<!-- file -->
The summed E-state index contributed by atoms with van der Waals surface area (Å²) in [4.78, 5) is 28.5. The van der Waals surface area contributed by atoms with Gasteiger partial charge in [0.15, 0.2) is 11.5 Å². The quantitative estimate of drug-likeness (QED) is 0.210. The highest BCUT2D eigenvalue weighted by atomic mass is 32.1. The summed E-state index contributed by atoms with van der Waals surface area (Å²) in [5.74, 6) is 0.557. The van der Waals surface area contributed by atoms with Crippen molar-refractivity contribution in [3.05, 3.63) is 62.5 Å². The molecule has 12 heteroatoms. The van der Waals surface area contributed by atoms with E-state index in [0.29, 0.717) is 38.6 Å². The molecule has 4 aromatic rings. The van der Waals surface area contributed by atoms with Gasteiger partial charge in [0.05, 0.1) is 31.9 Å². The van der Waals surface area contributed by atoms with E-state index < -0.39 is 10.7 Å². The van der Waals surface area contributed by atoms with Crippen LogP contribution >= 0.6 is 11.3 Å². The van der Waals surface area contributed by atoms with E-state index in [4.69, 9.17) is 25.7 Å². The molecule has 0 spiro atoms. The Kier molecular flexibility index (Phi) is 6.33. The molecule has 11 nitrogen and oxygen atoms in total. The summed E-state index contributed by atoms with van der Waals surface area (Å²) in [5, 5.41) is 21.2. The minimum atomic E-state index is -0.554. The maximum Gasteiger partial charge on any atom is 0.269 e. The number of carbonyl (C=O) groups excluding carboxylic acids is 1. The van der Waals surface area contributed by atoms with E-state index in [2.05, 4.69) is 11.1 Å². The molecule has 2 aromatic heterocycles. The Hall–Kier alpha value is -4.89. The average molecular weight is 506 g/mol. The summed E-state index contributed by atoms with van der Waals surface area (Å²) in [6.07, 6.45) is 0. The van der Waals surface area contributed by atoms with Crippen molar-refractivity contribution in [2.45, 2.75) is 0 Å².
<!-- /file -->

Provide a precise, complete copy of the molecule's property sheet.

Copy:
The summed E-state index contributed by atoms with van der Waals surface area (Å²) in [4.78, 5) is 28.5. The van der Waals surface area contributed by atoms with Gasteiger partial charge in [0.15, 0.2) is 11.5 Å². The quantitative estimate of drug-likeness (QED) is 0.210. The highest BCUT2D eigenvalue weighted by atomic mass is 32.1. The summed E-state index contributed by atoms with van der Waals surface area (Å²) in [5.74, 6) is 0.557. The van der Waals surface area contributed by atoms with Crippen molar-refractivity contribution in [3.05, 3.63) is 62.5 Å². The molecule has 12 heteroatoms. The van der Waals surface area contributed by atoms with E-state index in [0.29, 0.717) is 38.6 Å². The molecule has 4 aromatic rings. The van der Waals surface area contributed by atoms with Gasteiger partial charge in [0.05, 0.1) is 31.9 Å². The van der Waals surface area contributed by atoms with E-state index < -0.39 is 10.7 Å². The van der Waals surface area contributed by atoms with Crippen LogP contribution >= 0.6 is 11.3 Å². The van der Waals surface area contributed by atoms with E-state index in [4.69, 9.17) is 25.7 Å². The molecule has 0 spiro atoms. The Kier molecular flexibility index (Phi) is 6.33. The molecule has 11 nitrogen and oxygen atoms in total. The summed E-state index contributed by atoms with van der Waals surface area (Å²) in [5, 5.41) is 21.2. The minimum atomic E-state index is -0.554. The maximum Gasteiger partial charge on any atom is 0.269 e. The number of carbonyl (C=O) groups excluding carboxylic acids is 1. The van der Waals surface area contributed by atoms with E-state index in [2.05, 4.69) is 11.1 Å². The molecule has 2 aromatic heterocycles. The Hall–Kier alpha value is -4.89. The average molecular weight is 506 g/mol. The summed E-state index contributed by atoms with van der Waals surface area (Å²) in [6.07, 6.45) is 0. The van der Waals surface area contributed by atoms with Crippen molar-refractivity contribution in [2.45, 2.75) is 0 Å².